- The perception in the market is that the Padres will definitely move Joaquin Benoit before the deadline, Buster Olney of ESPN.com tweets.
The Rays, who currently sit six and a half games back in the AL East, are receiving significant interest in their top relievers and could move one of Brad Boxberger, Jake McGee or Kevin Jepsen even if they remain in contention, according to Marc Topkin of the Tampa Bay Times. Meanwhile, veterans such as David DeJesus and John Jaso could also be available in the coming week, reports SB Nation’s Chris Cotillo, who also lists Jepsen as one of the team’s likeliest trade pieces.
Boxberger will likely be the team’s most sought after trade chip and will have the highest price in a trade, Topkin writes, though he notes that McGee is become pricey, at least by the Rays’ standards. Jepsen though, is the likeliest trade candidate among Rays relievers, according to Topkin, as his salary will get a notable bump this winter, and he’s eligible for free agency following the 2016 season. Cotillo also lists Jepsen among the team’s likeliest pieces to move. (He notes, as well, that starters Erasmo Ramirez, Nate Karns and Alex Colome are drawing interest, but the Rays aren’t inclined to deal from their rotation.)
For the Rays to part with Boxberger, one would have to imagine a fairly sizable haul. The 27-year-old came to the Rays along with Logan Forsythe in the trade that sent Jesse Hahn and Alex Torres to the Padres, and he’s been dominant since his acquisition. (He was quite good in San Diego as well.) Boxberger cemented himself as the Rays’ top setup man in 2014, and when McGee required offseason elbow surgery, Boxberger separated himself from the pack to lock down the closer’s role early in the season as McGee recovered. Over the past two years, he’s notched an excellent 2.67 ERA with 13.2 K/9, 3.4 BB/9 and a ground-ball rate a bit north of 40 percent.
In addition to Boxberger’s excellent results, he’s also controllable through the 2019 season, so any team picking him up would be doing so for another four and a half seasons. The former No. 43 overall pick won’t even be eligible for arbitration until after the 2016 season, so it’s easy to see why the Rays would place the highest price tag on Boxberger, whose salary should remain near the league minimum in 2016 and at least manageable for the Rays in 2017.
McGee, on the other hand, is already earning $3.55MM and has been nothing short of dominant since returning from the disabled list. Boxberger has remained the closer for most of the season, which will serve to limit McGee’s forthcoming arbitration raise to some extent, but the hard-throwing lefty still has plenty of holds and strikeouts this season that will come into play in such talks. In fact, McGee has allowed just four runs (three earned) all season long, and each of those runs came in one lone disastrous outing. He’s rattled off 20 consecutive scoreless appearances — a span of 19 1/3 innings in which he’s posted a 25-to-3 K/BB ratio.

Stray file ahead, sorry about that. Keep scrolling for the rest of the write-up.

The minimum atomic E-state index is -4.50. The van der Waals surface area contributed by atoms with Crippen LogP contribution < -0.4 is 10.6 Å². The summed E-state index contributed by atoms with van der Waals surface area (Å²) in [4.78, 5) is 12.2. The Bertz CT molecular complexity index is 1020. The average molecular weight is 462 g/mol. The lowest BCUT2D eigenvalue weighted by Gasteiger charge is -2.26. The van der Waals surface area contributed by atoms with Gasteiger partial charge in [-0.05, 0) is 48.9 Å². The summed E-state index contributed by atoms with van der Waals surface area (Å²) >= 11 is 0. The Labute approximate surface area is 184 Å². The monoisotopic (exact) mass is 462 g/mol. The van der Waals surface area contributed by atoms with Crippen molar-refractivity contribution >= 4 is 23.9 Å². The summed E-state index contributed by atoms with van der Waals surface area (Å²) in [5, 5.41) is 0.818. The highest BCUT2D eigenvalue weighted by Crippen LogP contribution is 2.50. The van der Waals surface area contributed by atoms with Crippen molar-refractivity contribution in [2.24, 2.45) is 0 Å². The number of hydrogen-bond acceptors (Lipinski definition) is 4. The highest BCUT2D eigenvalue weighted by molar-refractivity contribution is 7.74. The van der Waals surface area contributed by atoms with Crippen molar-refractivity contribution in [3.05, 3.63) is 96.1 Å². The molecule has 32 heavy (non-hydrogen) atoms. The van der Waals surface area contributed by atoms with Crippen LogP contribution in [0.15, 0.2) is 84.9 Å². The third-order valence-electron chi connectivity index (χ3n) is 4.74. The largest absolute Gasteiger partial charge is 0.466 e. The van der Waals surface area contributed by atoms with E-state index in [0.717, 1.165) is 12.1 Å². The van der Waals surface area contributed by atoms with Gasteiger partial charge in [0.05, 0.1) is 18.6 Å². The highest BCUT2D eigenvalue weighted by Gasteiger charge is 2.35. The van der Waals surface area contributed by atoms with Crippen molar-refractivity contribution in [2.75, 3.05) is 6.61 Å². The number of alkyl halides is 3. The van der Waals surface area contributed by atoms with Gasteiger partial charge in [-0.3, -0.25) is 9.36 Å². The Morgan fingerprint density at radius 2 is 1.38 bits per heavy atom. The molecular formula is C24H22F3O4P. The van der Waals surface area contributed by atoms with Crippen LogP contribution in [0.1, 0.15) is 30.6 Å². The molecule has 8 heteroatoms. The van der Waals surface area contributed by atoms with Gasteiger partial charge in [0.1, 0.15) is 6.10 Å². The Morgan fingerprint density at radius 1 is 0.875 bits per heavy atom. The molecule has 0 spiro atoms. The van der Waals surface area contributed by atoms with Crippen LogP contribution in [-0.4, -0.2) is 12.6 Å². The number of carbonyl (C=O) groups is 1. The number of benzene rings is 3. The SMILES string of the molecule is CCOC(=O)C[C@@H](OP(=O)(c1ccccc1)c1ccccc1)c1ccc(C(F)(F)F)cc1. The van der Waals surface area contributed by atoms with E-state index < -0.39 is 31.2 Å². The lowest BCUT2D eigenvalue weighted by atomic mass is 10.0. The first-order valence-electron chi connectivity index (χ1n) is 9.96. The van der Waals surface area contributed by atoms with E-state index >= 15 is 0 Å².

As for Jepsen, he’s delivered strong bottom-line results since being acquired from the Angels in exchange for Matt Joyce (who has struggled in his new surroundings), but his peripheral stats have also taken a step back. Both his strikeout and walk rates are among the worst of his career, and while his 94.4 mph average fastball is strong, it’s down more than a full mile per hour when compared to his 2014 velocity. His swinging strike rate is down nearly three percent from 2014 as well.
Jepsen’s earning $3.025MM in 2015 and will get a raise this winter, so perhaps the Rays, faced with the possibility of paying a pair of relievers something in the vicinity of $5MM apiece, the team’s preference is to unload one of them right now. If that’s the case, moving Jepsen would be less detrimental to their 2015 chances than moving the more dominant and more controllable McGee.
Getting back to DeJesus and Jaso, both left-handed veterans are hitting reasonably well, though Jaso has spent most of the season on the disabled list. Each is a platoon player, with DeJesus having received just nine plate appearances against lefties all year. DeJesus has hit righties at a .270/.336/.395 clip, though, and he has a history of performing well when holding the platoon advantage. His contract contains a $5MM option for the 2016 season, so any team that picks him up could benefit from his services beyond this year.
Jaso only recently returned from a left wrist injury, but he’s shown no signs of ill effects at the plate. He’s mashed at a .359/.435/.538 clip thus far, and while that type of production clearly isn’t sustainable, Jaso has a very nice track record against right-handed pitching. He’s a career .275/.370/.428 hitter against righties and could help any club in need of help in that area. Jaso’s been a catcher for most of his career, but the Rays have used him at DH and in left field this year, as he does have multiple concussions in his past. He’s making $3.175MM in 2015 and is a free agent at the end of the year.